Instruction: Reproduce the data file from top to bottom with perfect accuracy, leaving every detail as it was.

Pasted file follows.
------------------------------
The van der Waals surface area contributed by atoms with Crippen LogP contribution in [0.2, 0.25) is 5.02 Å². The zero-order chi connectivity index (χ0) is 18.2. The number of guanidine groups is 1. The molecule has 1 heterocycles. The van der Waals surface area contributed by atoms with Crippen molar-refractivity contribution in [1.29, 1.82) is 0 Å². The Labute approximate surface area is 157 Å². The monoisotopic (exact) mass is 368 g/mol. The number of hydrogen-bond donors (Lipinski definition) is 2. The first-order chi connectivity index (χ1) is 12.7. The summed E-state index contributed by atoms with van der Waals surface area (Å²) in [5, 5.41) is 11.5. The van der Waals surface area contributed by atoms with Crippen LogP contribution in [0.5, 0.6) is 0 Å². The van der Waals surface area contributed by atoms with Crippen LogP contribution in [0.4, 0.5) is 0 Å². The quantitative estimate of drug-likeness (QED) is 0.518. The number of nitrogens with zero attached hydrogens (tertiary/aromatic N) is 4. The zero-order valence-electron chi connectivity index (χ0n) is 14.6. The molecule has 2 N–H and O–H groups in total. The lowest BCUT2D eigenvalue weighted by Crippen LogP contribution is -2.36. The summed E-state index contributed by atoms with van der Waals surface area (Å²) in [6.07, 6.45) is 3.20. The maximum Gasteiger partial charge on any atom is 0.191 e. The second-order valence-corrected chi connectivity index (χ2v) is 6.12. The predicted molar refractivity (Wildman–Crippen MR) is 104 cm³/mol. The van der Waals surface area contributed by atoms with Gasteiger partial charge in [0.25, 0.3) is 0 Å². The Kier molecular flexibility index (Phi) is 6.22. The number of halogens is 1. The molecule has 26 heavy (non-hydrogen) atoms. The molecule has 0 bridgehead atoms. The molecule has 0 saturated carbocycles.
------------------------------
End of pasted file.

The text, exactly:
The van der Waals surface area contributed by atoms with Crippen LogP contribution in [0.2, 0.25) is 5.02 Å². The zero-order chi connectivity index (χ0) is 18.2. The number of guanidine groups is 1. The molecule has 1 heterocycles. The van der Waals surface area contributed by atoms with Crippen molar-refractivity contribution in [1.29, 1.82) is 0 Å². The Labute approximate surface area is 157 Å². The monoisotopic (exact) mass is 368 g/mol. The number of hydrogen-bond donors (Lipinski definition) is 2. The first-order chi connectivity index (χ1) is 12.7. The summed E-state index contributed by atoms with van der Waals surface area (Å²) in [5, 5.41) is 11.5. The van der Waals surface area contributed by atoms with Crippen LogP contribution in [0.5, 0.6) is 0 Å². The van der Waals surface area contributed by atoms with Crippen LogP contribution in [0.4, 0.5) is 0 Å². The quantitative estimate of drug-likeness (QED) is 0.518. The number of nitrogens with zero attached hydrogens (tertiary/aromatic N) is 4. The zero-order valence-electron chi connectivity index (χ0n) is 14.6. The molecule has 2 N–H and O–H groups in total. The lowest BCUT2D eigenvalue weighted by Crippen LogP contribution is -2.36. The summed E-state index contributed by atoms with van der Waals surface area (Å²) in [6.07, 6.45) is 3.20. The maximum Gasteiger partial charge on any atom is 0.191 e. The second-order valence-corrected chi connectivity index (χ2v) is 6.12. The predicted molar refractivity (Wildman–Crippen MR) is 104 cm³/mol. The van der Waals surface area contributed by atoms with Gasteiger partial charge in [0.25, 0.3) is 0 Å². The Kier molecular flexibility index (Phi) is 6.22. The number of halogens is 1. The molecule has 26 heavy (non-hydrogen) atoms. The molecule has 0 bridgehead atoms. The molecule has 0 saturated carbocycles.